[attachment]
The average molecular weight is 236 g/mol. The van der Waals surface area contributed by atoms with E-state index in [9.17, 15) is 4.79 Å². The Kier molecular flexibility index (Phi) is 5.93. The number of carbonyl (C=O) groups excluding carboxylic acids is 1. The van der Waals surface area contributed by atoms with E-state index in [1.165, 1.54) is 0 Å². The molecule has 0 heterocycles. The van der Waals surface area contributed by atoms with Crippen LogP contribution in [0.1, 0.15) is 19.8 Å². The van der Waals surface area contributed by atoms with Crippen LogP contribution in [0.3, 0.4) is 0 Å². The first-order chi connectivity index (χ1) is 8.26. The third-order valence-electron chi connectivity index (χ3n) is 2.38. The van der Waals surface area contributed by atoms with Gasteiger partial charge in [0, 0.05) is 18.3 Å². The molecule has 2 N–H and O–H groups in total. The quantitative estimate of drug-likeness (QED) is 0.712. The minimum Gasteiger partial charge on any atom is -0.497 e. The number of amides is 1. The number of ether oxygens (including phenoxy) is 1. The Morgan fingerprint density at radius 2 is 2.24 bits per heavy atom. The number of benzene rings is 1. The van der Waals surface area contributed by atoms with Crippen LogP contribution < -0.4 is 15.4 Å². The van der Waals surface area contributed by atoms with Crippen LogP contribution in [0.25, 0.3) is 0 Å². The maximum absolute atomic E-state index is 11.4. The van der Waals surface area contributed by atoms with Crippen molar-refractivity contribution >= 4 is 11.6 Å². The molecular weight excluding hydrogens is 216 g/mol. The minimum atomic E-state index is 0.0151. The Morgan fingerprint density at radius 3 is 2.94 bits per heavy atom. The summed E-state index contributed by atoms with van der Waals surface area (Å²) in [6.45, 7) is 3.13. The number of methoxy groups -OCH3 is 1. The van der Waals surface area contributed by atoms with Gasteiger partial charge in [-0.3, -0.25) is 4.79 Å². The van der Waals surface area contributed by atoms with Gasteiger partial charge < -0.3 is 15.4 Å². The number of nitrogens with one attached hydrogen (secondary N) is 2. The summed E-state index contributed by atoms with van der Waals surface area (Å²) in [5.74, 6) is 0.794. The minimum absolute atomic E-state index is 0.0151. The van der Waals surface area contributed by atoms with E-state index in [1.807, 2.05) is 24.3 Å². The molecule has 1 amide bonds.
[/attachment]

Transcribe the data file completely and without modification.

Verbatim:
The average molecular weight is 236 g/mol. The van der Waals surface area contributed by atoms with E-state index in [9.17, 15) is 4.79 Å². The Kier molecular flexibility index (Phi) is 5.93. The number of carbonyl (C=O) groups excluding carboxylic acids is 1. The van der Waals surface area contributed by atoms with E-state index in [1.165, 1.54) is 0 Å². The molecule has 0 heterocycles. The van der Waals surface area contributed by atoms with Crippen LogP contribution in [0.1, 0.15) is 19.8 Å². The van der Waals surface area contributed by atoms with Crippen LogP contribution in [0.3, 0.4) is 0 Å². The first-order chi connectivity index (χ1) is 8.26. The third-order valence-electron chi connectivity index (χ3n) is 2.38. The van der Waals surface area contributed by atoms with Gasteiger partial charge in [0, 0.05) is 18.3 Å². The molecule has 2 N–H and O–H groups in total. The quantitative estimate of drug-likeness (QED) is 0.712. The minimum Gasteiger partial charge on any atom is -0.497 e. The number of amides is 1. The number of ether oxygens (including phenoxy) is 1. The Morgan fingerprint density at radius 2 is 2.24 bits per heavy atom. The number of benzene rings is 1. The van der Waals surface area contributed by atoms with Crippen LogP contribution < -0.4 is 15.4 Å². The van der Waals surface area contributed by atoms with Crippen LogP contribution in [0.25, 0.3) is 0 Å². The maximum absolute atomic E-state index is 11.4. The van der Waals surface area contributed by atoms with Crippen molar-refractivity contribution >= 4 is 11.6 Å². The molecular weight excluding hydrogens is 216 g/mol. The minimum atomic E-state index is 0.0151. The Morgan fingerprint density at radius 3 is 2.94 bits per heavy atom. The summed E-state index contributed by atoms with van der Waals surface area (Å²) in [6.45, 7) is 3.13. The number of methoxy groups -OCH3 is 1. The van der Waals surface area contributed by atoms with Gasteiger partial charge in [-0.3, -0.25) is 4.79 Å². The van der Waals surface area contributed by atoms with Gasteiger partial charge < -0.3 is 15.4 Å². The number of nitrogens with one attached hydrogen (secondary N) is 2. The summed E-state index contributed by atoms with van der Waals surface area (Å²) in [5.74, 6) is 0.794. The minimum absolute atomic E-state index is 0.0151. The van der Waals surface area contributed by atoms with E-state index in [1.807, 2.05) is 24.3 Å². The molecule has 1 amide bonds.